Political marketing researcher eyes branding in lead-up to 2020 presidential election

Bruce Newman
Bruce Newman, an author and marketing professor in the Driehaus College of Business, is a leading expert on political marketing. His latest book, “Brand,” provides a comprehensive analysis of the different roles brand plays across a wide range of entities, including politics. (DePaul University/Kathy Hillegonds)
With President Donald Trump’s reelection campaign underway and a number of candidates vying to be the Democratic standard bearer, how the sides market themselves is more important than ever in a politically-fractured country, says Bruce Newman, a marketing professor in the Driehaus College of Business.

“The market for voters has become fragmented in this country," Newman says. "This is the result of the two-party system breaking down and being replaced by issue-oriented groups that care about particular policies as well by organizations that have vested interests in legislation. To get a common message across, politicians must make promotional campaigns that appeal to the various needs, wants and values of all these different fragmented groups. Marketing continues to be the most important medium because of the direct channel of distribution and communication between the candidate and receiver of that information."

Newman is a leading expert on political marketing and the founding editor-in-chief of the Journal of Political Marketing. His latest book, “Brand” -- co-authored by his son, Todd, an assistant professor of life sciences communication at the University of Wisconsin-Madison -- provides a comprehensive analysis of the different roles brand plays across a wide range of entities, including politics.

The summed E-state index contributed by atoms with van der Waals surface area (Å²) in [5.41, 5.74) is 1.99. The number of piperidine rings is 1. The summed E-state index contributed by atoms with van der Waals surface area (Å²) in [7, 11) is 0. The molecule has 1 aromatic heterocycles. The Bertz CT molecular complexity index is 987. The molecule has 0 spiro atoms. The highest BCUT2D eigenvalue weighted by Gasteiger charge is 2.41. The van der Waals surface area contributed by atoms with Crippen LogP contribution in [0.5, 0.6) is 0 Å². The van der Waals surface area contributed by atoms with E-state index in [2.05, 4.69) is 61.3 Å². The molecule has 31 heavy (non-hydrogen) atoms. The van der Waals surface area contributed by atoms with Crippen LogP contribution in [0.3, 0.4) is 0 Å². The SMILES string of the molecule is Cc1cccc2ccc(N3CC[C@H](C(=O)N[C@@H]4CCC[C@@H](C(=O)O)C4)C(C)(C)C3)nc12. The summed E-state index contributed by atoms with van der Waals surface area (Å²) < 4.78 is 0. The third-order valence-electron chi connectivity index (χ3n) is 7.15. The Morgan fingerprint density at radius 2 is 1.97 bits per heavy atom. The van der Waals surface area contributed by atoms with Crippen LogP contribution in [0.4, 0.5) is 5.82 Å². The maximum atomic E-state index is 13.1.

In this Q&A, Newman discusses the importance of marketing and branding for presidents and presidential candidates, how presidential marketing has changed over the years, and what to look for during the Democratic primary season.

What marketing trends should we expect in the next presidential election in 2020?

I think we'll see negative advertising in a way we haven't seen it before. We are going to see a lot more money being spent and more new faces come into the political sphere because they have the money needed to run the marketing campaign. We'll see more creative ways candidates can get their message across and a quicker response to an accusation from the opponent. We'll probably be surprised by what technology candidates will use. Lastly, we should plan to see the unexpected. I can't tell you what that is going to be, but expect the unexpected.

With a crowded Democratic presidential field, how can a brand stand out from the competition?

That's the million-dollar question. It's going to take more than a personality, a platform of issues, a list of promises or a set of policies. It's going to take a refreshing, outside-of-the-box approach that allows a Democrat to maintain connection with their base. The candidate will not be able to deviate from what the public wants and will have to talk about hot-key issues. They must be creative and unique, the way Trump was in 2016. It also won't just be a candidate saying they want to be president; they've got to announce their vice president selection. This will immediately define their brand to let people know what sets them apart.

For the complete Q&A with Newman head to DePaul Newsroom.

Newman is among the hundreds of DePaul faculty who offer their expertise to members of the news media through the DePaul Experts Guide. Are you a faculty member interested in speaking with the media? Learn more about the guide in Newsline.
​​​​​